When a company goes bankrupt, it means there is either no cash to pay bills, or more liabilities than assets.

If your small business is facing a bankruptcy situation, we can help. As experienced, fully licensed Insolvency Practitioners we can explain the options. 

The first thing to do is to recognise business bankruptcy and that trying to continue trading, perhaps favouring some creditors over others, can create personal risks for you if you are a company director. If your business is insolvent, you should stop trading. After that, the best option usually is voluntary liquidation which is generally preferable to compulsory liquidation (where a creditor starts the process to wind up your company).

We specialise in advising company directors who are concerned about potential personal liability or risk. Many small business owners have given personal guarantees or have other concerns about events leading up to insolvency.

Below we’ll explain how to tell if you’ve reached bankruptcy, and what are your options if you have.

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Our licensed debt experts can give you immediate advice about your situation, and the first consultation is always completely free. Click the live chat during working hours, call 0800 074 6757, or tell us when you want to be called back here.

A Guide to Bankruptcy

Company Bankruptcy: Definition

While bankruptcy is a commonly used term in the UK, it should correctly be used only to refer to individuals. While individuals go bankrupt, limited companies are liquidated. In practical terms, the terminology doesn’t really matter, though it can be confusing.

Insolvency is another term used for a company going bust. If your business is insolvent this doesn’t always mean it will be liquidated. In most cases it does but in some cases the business can be rescued. Despite the number of terms used to describe sever financial problems for businesses, the key test is whether your business :-

  • Cannot pay it’s bills when due; and/or
  • Finds itself in a position where its liabilities which will need to be paid in the forseeable future outweigh its assets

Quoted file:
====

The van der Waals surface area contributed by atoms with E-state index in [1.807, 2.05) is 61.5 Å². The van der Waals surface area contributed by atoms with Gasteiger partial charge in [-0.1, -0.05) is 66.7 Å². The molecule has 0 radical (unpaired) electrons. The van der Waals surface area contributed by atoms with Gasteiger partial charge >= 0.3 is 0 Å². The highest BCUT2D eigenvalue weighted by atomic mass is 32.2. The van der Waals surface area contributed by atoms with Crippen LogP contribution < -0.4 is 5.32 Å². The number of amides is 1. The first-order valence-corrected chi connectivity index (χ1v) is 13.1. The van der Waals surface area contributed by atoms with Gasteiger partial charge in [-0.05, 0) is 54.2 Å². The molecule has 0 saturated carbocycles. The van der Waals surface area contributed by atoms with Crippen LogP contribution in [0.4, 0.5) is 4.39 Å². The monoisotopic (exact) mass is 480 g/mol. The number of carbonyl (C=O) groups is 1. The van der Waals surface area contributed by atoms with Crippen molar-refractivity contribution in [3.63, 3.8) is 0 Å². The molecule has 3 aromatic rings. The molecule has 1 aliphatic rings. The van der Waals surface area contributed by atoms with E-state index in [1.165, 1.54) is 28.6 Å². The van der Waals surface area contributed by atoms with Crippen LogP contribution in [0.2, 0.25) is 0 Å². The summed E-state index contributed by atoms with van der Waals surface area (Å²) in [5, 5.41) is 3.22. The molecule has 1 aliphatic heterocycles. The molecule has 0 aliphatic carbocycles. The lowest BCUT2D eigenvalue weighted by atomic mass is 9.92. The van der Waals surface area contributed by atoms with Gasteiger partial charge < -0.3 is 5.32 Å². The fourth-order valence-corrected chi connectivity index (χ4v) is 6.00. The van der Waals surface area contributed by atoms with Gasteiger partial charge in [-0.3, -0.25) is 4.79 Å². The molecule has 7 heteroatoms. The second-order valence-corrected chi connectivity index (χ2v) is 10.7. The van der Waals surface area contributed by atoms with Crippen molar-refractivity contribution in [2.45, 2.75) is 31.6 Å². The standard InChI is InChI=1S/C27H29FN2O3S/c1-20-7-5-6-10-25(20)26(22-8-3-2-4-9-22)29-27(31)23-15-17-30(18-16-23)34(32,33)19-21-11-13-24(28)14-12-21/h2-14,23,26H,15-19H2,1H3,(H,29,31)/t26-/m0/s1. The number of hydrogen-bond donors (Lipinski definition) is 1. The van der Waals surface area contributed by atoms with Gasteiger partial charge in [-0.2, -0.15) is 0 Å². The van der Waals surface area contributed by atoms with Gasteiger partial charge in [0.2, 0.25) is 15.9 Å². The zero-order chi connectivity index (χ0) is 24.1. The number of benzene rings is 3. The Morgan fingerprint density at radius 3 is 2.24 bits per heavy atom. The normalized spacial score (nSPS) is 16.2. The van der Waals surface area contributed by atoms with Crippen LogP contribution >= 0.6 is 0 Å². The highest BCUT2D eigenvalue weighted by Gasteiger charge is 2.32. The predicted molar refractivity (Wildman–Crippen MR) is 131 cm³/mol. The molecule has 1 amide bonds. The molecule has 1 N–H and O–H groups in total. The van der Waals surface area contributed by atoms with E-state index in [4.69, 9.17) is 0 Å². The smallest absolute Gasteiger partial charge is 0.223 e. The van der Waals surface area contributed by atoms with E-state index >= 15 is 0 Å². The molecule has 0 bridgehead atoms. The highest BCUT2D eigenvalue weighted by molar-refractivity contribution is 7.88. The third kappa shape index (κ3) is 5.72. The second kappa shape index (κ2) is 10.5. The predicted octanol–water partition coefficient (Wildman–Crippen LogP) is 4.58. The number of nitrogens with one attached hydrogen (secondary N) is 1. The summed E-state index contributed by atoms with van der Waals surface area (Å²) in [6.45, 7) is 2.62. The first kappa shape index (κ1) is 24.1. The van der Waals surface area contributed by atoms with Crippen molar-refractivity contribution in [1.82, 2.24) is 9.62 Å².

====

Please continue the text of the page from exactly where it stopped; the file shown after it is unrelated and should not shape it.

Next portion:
If you’re the director of a limited company that fulfills one of these two criteria, you’ll need to take advice immediately and stop trading. Insolvency represents a fundamental change in your responsibilities as a director and you’ll need to understand the rules.

What to do if your Business is Bankrupt

If you’re insolvent, cease trading immediately.

Don’t pay anyone, including yourself, and take careful notes of all your actions. 

As the director of a bankrupt company, your primary responsibility is no longer to your shareholders, but to your creditors.

In most cases business insolvency will lead to liquidation of  the company but in some cases it may be possible to try to rescue it via a company voluntary arrangement. To assess the best option you’ll need to seek advice from an insolvency practitioner.

Does business bankruptcy mean personal liability?

If your business operates as a limited company, it will be a separate legal entity which means that the starting point is that company directors and shareholder will have no liability for the company’s debts. The exceptions to this rule are :

  • where personal guarantees are given for the company debts; and/or
  • where directors have acted unlawfully, continuing to trade or otherwise breaching Insolvency Rules which create legal obligations for directors when they know or ought to know that the business is insolvent; and/or
  • where directors owe money to the company having taken directors loans which the Insolvency practitioner may seek to recover as part of the liquidation.

If you do not trade as a limited company and are a sole trader or an unlimited liability partnership, your business is not separate from you and you wil be personally liable if the business folds.

What happens to Employees with Business Bankruptcy?

When a company becomes insolvent, employees become creditors for unpaid wages, holiday pay, and other outstanding amounts.

For some debts they are ranked as preferential creditors, and for others unsecured creditors. Read our full guide to employee rights in insolvency.

Redundancy Claims During Bankruptcy

The Redundancy Payments Service (RPS) administers claims for employees (including company directors) on the National Insurance Fund. This means you may be entitled to statutory redundancy pay even if you’re the director of a company that has gone into liquidation.

Avoiding your Company Reaching Bankruptcy

It is not unusual for small businesses to hover between solvency and insolvency for months or even perhaps a year or 2. Sometimes it is possible to turn around a business before it becomes clearly insolvent. Depending on your circumstances, there may be a number of options open to you, which we can help with. These typically include:

Can I be a Director After My Company has Gone Bankrupt?

The starting point is yes you can unless you have acted in such a way that you end up being banned from being a director.

Free confidential advice about your situation

If you’re concerned your company may be in trouble, please get in touch via the live chat, email info@companydebt.com or call 0800 074 6757 to speak with an expert right now.